Resilience and the NSW Police Community Engaged Counter-Radicalisation Model

Professor Kevin Dunn is leading a team of researchers to determine the effects of the NSW Police Community Engagement Counter Radicalisation model.  This Initiative aims to engage with communities to promote positive partnerships and increased understanding of NSW Police Force counter terrorism response arrangements. This research aims to measure its level of success in engendering trust and cooperation. In particular, it looks at the strength of the partnerships it has formed with members of the Australian Muslim community in the face of community crises, for example, the protests in Sydney in response to the "Innocence of Islam" video. The research team included Drs Michael Kennedy and Jan Ali, and the Research Assistants Rosalie Atie and Virginia Mapedzahama.

The Project

community engagement model

There are many measures of the success of counter terrorism policing. Critical indicators include whether a terror event is prevented and whether people susceptible to violent extremism can be convinced against extremist actions. Another indicator of the success of counter terror policing is the extent to which there is co-operation and trust between communities and police. These relations need to have a depth and resilience sufficient to withstand crises and events. It is during these moments that such relations are most useful and important, yet it is also when they are most imperilled.

Building trust between communities and police is no easy task in the context of widespread anti-Muslim prejudice (Islamophobia), high levels of experience of racism by Australian Muslims, perceptions of over-policing among some sections of Muslim communities, as well as a perception that governments have been hostile to and unfairly critical of Muslims. There is a need to generate sufficient levels of trust and transparency so that further community engagement is not jeopardised by crises, critical incidents and major events. The relations that are built need to be resilient, and this level of resilience is another measure of the success of the community engagement model. It is this resilience that was the subject of this focused study.


A survey instrument was used to determine the effects of NSW Police Community Engagement Counter Radicalisation model in terms of the strength of the partnerships it has formed with members of the Australian Muslim community. The survey collected data on community perceptions of how the police deal with community crises (public statements, arrests, public order); the nature of the contact that occurs between police and the community; and the outcomes of those relations. The total completed survey sample was 185, comprising of respondents from broad social, demographic and cultural axes. The surveys were delivered at a variety of community sites as well as Sydney Mosques and Islamic Centres, in July to August 2015. Office bearers, staff and volunteers from the Islamic Sciences and Research Academy (ISRA), conducted the face-to-face surveys.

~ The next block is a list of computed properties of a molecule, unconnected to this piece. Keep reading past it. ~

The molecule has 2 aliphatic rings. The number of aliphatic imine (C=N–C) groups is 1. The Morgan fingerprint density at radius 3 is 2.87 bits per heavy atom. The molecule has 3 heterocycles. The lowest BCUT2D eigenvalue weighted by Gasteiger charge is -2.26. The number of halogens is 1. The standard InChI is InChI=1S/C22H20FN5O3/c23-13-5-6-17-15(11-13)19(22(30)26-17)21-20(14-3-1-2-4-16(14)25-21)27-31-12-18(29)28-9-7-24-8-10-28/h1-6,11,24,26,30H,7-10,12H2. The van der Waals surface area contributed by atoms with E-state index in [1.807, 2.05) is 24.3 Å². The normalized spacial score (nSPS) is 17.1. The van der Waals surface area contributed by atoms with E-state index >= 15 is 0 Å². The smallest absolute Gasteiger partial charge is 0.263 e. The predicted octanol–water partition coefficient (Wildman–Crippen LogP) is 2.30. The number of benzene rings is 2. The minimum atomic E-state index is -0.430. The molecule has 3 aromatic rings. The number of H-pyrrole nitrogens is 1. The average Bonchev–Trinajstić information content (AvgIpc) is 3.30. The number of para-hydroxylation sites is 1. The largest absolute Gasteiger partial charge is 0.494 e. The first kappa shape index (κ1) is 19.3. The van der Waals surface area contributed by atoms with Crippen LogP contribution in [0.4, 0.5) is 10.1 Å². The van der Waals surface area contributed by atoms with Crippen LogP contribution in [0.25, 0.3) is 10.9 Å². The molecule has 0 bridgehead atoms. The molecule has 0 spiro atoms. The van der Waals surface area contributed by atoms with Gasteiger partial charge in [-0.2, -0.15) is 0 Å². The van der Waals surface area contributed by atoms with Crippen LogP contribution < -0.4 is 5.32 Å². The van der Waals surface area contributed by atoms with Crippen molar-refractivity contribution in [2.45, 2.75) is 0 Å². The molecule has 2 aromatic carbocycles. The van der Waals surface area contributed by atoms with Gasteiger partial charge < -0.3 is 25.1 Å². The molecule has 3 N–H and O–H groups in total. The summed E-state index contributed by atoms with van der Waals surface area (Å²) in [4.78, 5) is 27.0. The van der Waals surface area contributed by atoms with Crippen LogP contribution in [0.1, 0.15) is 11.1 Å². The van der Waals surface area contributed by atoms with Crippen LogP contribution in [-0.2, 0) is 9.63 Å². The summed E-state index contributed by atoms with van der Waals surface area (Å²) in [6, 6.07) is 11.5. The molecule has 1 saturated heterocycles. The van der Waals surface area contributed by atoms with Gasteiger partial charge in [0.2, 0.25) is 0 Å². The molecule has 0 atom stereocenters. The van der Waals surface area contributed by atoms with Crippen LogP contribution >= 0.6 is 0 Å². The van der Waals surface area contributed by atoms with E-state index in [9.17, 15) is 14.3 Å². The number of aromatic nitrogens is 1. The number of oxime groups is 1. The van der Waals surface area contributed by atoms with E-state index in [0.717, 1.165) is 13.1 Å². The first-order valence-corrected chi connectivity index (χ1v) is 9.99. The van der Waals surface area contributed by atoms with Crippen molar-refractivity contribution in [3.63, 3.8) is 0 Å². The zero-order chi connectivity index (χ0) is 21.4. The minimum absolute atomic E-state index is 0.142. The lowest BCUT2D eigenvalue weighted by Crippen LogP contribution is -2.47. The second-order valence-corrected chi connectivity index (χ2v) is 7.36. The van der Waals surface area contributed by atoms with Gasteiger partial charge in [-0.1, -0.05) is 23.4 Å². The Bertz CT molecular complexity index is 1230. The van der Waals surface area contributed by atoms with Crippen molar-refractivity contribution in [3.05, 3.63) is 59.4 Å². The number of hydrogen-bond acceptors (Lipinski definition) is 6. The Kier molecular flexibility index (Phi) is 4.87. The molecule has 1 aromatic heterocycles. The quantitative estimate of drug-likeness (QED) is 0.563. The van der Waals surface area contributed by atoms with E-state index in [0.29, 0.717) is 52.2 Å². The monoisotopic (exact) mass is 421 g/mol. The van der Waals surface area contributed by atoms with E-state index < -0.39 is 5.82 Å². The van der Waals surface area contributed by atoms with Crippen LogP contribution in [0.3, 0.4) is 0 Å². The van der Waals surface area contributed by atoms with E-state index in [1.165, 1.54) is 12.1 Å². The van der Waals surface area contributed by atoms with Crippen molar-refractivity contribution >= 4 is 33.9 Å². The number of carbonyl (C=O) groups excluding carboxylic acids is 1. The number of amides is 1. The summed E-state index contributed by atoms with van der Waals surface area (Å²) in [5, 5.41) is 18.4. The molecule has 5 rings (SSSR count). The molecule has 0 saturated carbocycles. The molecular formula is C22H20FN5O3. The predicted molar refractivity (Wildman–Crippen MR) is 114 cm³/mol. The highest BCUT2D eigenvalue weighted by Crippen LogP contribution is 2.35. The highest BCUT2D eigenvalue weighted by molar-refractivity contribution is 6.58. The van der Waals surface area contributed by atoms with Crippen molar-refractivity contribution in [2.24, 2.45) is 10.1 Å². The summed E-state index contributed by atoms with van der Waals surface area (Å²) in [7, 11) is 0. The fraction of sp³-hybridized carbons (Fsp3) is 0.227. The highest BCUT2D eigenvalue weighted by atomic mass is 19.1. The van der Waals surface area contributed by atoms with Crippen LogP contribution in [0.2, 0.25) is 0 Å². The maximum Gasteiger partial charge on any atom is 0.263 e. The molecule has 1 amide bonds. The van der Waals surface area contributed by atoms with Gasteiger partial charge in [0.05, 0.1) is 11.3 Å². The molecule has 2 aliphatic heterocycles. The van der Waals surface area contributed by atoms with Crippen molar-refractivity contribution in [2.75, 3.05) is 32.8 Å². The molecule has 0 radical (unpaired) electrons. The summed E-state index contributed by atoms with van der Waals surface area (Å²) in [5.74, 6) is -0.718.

Two focus groups involving community representatives and leaders were conducted also by ISRA in August and September 2015. Participants reflected a diversity of age, ethnicity, and representativeness within the community. The focus group questions were designed to investigate perceptions of police in general as well as police responses to crises more specifically, and to enquire further into questions of trust between the community and police.

Preliminary findings

The data is currently still being analysed but what we have found so far is that:

  • Half of the respondents had experienced racism in each sphere (40% from police).
  • Respondents were pro-diversity, a minority of assimilatory opinion.
  • One-third worried about Muslim and non-Muslim relations.
  • There was a lack of trust in Policing and Government generally (41%).
  • Police were seen as procedurally fair, but Countering Violent Extremism (CVE) actions were not seen as fair.
  • Trust has diminished over the last six years.
  • Preparedness to help, even for CVE is high, yet there is little knowledge or exposure to the community policing/engagement aspects of the CVE strategy.

Figure 1: Change in level of trust in NSW Police, the last
six years, Sydney Muslim community, 2015 (n:185).

Figure 1: Change in level of trust in NSW Police, the last 6 years, Sydney Muslim community, 2015 (n:185).

Conclusions so far

  • There is a structural barrier to trust of police presented by a lack of faith in mainstream political leaders (e.g. ex-Prime Minister) and mainstream news media.
  • A lack of legitimacy in laws and leadership can impair trust of policing and policing CVE, however, that political distrust does not erode all community confidence.
  • Preparedness to co-operate among Sydney Muslims was very high.
  • Exposure to direct community policing aspects of CVE was modest, and yet this could enhance trust.


Dunn KM., Atie, R., Kennedy, M. & Ali, J. (2016) "Can you use community policing for counter terrorism? Evidence from NSW, Australia", Police Practice and Research: An International Journal, 17(3), 196-211. DOI: 10.1080/15614263.2015.1015126.